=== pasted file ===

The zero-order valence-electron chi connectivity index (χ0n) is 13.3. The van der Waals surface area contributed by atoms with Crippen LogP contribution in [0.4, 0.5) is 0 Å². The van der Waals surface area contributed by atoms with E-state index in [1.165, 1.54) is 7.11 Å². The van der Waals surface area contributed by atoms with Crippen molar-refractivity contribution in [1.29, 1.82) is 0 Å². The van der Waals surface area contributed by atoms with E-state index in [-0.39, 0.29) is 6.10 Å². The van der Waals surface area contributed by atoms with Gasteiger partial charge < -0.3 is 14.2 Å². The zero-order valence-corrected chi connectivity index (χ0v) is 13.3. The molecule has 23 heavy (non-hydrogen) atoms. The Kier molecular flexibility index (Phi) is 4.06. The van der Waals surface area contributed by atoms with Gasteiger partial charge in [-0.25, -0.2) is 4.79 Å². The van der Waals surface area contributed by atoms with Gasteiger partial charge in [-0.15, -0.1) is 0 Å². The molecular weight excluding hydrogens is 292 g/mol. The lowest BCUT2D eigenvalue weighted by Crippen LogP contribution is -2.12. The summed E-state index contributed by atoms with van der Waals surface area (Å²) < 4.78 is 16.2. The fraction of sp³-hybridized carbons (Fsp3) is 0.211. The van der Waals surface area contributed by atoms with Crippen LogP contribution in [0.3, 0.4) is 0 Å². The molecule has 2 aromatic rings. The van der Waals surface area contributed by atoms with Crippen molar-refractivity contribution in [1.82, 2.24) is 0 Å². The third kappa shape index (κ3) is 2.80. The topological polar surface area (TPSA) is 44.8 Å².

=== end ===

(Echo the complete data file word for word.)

The zero-order valence-electron chi connectivity index (χ0n) is 13.3. The van der Waals surface area contributed by atoms with Crippen LogP contribution in [0.4, 0.5) is 0 Å². The van der Waals surface area contributed by atoms with E-state index in [1.165, 1.54) is 7.11 Å². The van der Waals surface area contributed by atoms with Crippen molar-refractivity contribution in [1.29, 1.82) is 0 Å². The van der Waals surface area contributed by atoms with E-state index in [-0.39, 0.29) is 6.10 Å². The van der Waals surface area contributed by atoms with Gasteiger partial charge < -0.3 is 14.2 Å². The zero-order valence-corrected chi connectivity index (χ0v) is 13.3. The molecule has 23 heavy (non-hydrogen) atoms. The Kier molecular flexibility index (Phi) is 4.06. The van der Waals surface area contributed by atoms with Gasteiger partial charge in [-0.25, -0.2) is 4.79 Å². The van der Waals surface area contributed by atoms with Gasteiger partial charge in [-0.15, -0.1) is 0 Å². The molecular weight excluding hydrogens is 292 g/mol. The lowest BCUT2D eigenvalue weighted by Crippen LogP contribution is -2.12. The summed E-state index contributed by atoms with van der Waals surface area (Å²) < 4.78 is 16.2. The fraction of sp³-hybridized carbons (Fsp3) is 0.211. The van der Waals surface area contributed by atoms with Crippen LogP contribution in [0.3, 0.4) is 0 Å². The molecule has 2 aromatic rings. The van der Waals surface area contributed by atoms with Crippen molar-refractivity contribution in [1.82, 2.24) is 0 Å². The third kappa shape index (κ3) is 2.80. The topological polar surface area (TPSA) is 44.8 Å².